Fairy Tail RP

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    Solo Job: Planting the Seeds (Zachariah)


    Lineage : Brute of Fiore
    Position : None
    Posts : 189
    Guild : Errings Rising
    Cosmic Coins : 0
    Dungeon Tokens : 0
    Experience : 10,343

    Character Sheet
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    Solo Job: Planting the Seeds (Zachariah) Empty Solo Job: Planting the Seeds (Zachariah)

    Post by Lemony.Boy Sat 12 Jan 2019 - 0:15

    Job Description:

    Planting the Seeds

    Hargeon town greeted Zachariah with heat and blaring sunlight.  The sun smoldered everything beneath, even causing the artisans to sweat in their propped shade.  Zachariah passed through the crowded streets, broiling beneath his coat and layers.  The town was brimmed with activity; bodies constantly darting across the path and fryers sizzling fish and other seaborn delicacies.  Moisture seeped into every crevice of the town, humid as can be.  The sun’s reflection off the sea danced on the structures in every corner but were blinding to tall fellows.  Disenchanted by the heat and pungent fishy smell, Zachariah was suddenly glad his work was needed outside the town.  Though, the quickest route to the farm was through the city, albeit delayed by dense population.  Zachariah felt eyes coming from every direction, children staring at his prismatic hair, adults frightened by the scars on his face.
    Eventually, he made it out of city limits, where a long stone path lead uphill, guarded by a rusty gate.  Zachariah sighed and pushed it open, slowly beginning his trot up the hundred-meter hill.  By the time he reached the top, the noontime sun had leapt into full swing; not a single cloud in the sky, not a single breeze in the wind.  Zachariah knocked on the door to the farmhouse and a young man on crutches slid it open.  “Come in, come in,” he greeted, accent speckled with a country twang.  “You must be the Sabertooth mage, correct?”

    Zachariah nodded his head.  “That’s right,” he replied.  “I take it you’re the farmer?”

    The man bitterly scoffed and made his way towards the back door.  “Follow me.  I’ll show you what you need to do.”

    The farmer lead Zachariah to a shed in the yard that overlooked a long, endless field.  More than half the field was barren and unplowed.  A sack of seeds rested against the shed’s wall, filled to the brim and waiting to germinate.  “Ever planted something before?” asked the farmer.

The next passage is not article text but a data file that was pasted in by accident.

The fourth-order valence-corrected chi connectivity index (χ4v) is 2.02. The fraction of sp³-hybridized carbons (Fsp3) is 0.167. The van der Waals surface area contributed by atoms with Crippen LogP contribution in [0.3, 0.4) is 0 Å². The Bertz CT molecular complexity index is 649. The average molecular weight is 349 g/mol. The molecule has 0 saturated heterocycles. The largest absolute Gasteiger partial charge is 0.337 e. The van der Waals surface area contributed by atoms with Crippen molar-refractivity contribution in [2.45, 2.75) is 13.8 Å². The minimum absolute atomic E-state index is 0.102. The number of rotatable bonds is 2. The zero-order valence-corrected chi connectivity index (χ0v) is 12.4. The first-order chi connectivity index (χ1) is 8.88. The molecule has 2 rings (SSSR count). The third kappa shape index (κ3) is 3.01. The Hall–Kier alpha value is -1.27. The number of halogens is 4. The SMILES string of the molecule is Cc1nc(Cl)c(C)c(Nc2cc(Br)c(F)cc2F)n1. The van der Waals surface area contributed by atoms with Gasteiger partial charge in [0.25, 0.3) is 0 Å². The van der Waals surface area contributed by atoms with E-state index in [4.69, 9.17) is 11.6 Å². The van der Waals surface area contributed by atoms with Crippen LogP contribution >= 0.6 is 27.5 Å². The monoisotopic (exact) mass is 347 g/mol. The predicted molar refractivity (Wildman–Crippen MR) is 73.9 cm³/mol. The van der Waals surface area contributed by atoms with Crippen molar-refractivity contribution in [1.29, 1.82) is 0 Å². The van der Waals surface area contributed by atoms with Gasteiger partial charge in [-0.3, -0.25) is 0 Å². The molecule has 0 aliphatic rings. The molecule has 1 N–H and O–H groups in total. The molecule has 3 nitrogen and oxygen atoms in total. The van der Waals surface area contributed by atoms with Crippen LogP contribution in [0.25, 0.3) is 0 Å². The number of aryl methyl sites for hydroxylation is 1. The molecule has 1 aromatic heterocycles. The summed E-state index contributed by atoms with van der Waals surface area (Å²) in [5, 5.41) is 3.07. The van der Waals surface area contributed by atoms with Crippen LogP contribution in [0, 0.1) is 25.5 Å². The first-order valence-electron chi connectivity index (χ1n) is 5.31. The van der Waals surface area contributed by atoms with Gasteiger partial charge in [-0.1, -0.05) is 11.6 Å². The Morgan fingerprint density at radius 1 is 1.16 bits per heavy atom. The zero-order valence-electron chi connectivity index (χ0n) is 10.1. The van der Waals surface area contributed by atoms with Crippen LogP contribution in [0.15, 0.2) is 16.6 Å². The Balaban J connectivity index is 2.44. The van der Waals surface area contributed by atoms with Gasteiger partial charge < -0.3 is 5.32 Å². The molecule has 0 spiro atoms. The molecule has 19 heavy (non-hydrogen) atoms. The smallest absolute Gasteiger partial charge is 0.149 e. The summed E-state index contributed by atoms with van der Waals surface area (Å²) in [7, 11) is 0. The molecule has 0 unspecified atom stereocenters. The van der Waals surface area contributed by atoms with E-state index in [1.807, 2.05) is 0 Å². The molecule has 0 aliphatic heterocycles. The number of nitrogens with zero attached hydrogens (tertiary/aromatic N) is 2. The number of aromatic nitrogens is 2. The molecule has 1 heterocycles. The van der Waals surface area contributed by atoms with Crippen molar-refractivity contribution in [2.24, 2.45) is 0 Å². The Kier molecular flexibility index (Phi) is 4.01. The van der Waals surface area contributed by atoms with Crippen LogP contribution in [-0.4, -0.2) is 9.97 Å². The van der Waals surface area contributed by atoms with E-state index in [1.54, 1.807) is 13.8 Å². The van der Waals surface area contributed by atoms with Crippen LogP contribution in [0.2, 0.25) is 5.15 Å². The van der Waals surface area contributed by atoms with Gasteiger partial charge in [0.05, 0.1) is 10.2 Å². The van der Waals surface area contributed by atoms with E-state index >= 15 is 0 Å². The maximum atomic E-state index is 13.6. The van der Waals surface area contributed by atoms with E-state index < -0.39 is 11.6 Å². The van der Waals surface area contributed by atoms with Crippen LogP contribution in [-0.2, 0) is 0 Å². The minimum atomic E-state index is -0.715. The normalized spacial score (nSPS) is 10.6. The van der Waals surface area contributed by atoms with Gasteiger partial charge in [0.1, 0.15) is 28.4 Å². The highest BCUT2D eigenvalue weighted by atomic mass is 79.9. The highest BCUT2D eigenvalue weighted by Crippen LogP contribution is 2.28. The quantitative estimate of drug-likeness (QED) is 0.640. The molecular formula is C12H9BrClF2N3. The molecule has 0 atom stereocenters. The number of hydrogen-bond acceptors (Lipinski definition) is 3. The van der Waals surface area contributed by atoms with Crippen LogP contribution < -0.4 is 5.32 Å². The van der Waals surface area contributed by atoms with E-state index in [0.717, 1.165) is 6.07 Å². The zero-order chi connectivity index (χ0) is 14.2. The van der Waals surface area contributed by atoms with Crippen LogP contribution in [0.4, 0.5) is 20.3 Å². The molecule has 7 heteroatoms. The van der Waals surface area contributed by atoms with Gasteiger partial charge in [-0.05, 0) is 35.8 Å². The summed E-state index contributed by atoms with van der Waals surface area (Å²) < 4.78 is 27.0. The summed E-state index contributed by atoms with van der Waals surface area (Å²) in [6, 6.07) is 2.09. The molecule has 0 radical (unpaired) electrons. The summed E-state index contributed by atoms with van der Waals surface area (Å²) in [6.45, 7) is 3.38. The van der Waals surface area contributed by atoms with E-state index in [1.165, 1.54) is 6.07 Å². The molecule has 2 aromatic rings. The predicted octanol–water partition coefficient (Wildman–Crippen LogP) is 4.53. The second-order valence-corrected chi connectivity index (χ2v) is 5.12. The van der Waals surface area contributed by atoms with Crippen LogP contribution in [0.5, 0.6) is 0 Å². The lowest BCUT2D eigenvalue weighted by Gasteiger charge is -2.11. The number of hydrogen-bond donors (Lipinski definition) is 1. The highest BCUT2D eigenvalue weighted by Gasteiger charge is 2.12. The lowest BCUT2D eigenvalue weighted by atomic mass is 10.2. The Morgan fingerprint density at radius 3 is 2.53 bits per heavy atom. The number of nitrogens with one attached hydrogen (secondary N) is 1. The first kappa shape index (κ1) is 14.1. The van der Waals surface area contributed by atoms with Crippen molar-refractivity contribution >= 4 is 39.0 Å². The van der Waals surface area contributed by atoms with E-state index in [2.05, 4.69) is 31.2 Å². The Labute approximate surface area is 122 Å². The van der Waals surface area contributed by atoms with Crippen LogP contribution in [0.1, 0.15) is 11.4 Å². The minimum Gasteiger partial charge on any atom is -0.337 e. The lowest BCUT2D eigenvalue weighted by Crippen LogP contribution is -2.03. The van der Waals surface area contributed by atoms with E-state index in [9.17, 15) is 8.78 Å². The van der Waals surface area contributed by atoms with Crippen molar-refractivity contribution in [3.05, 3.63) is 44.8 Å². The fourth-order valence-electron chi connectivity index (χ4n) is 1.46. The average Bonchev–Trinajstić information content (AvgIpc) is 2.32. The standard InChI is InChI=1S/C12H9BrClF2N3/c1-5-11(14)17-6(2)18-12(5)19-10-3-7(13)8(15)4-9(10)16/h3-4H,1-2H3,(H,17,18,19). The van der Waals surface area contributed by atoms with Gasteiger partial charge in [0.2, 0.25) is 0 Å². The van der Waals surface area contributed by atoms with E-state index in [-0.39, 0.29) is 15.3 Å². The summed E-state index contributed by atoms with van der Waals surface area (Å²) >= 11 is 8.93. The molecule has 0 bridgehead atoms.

Zachariah shrugged and scratched his head.  “Uh, I’ve grown a flower or two before,” he replied.

    “Perfect, same concept.  I’ll be inside if you need water or something.”

    “Great,” Zachariah muttered.  “Will do.”

    The farmer pointed to the shovels and fertilizer with his crutch.  “Everything you need is out here,” he explained.  “Get on it.”  Before he walked away, he turned back to Zach.  “I’d take the coat off if I were you.”

    Zachariah flushed and unbuttoned his peacoat, wearing only a white shirt underneath.  “Of course,” he said and handed it to the farmer.

    The farmer gaped at the purple, rootlike scars on Zachariah’s neck and jaw, but quickly closed his mouth.  “Don’t feel strange about your marks,” he consoled. “You’re not the only one with scars.”

    Zachariah smiled and immediately went to work when the farmer trotted into the house.   Even standing at the foot of the plot, he sweat profusely enough to slick his hair back against his head.  He took the shovel and fertilizer into the field and overturned the dried soil.  The fertilizer smelled of foul wood and clung to his hands when he poured it into each hole.  The whole ordeal took him nearly an hour of toiling until his back ached from bending over the dirt.  He rolled up his sleeves over his shoulders, exposing them to the sun, and stared at the sack of seeds that still awaited planting.  The eyes of the farmer curiously watched him from inside the house.  Planting the seeds was much easier than preparing the dirt, just more tedious.  Though, the task was still finished much quicker.

    When Zachariah headed back to the farmhouse, he found the farmer waiting for him outside, leaning against the wall in the shade.  “Done already?”

    Zachariah chuckled, “never thought farming would be so tedious.”

    “You got that right,” he said, and gestured for Zachariah to join him inside.  His payment was on the table, as well as a plate and glass of cold water.  Zachariah hesitantly followed, “I could never…”

    “I insist.  For your hard work,” the farmer said.  Zachariah smiled and sat down at the table, joining him for supper before departing.

    Word Count 690/500

      Current date/time is Sat 26 Nov 2022 - 11:40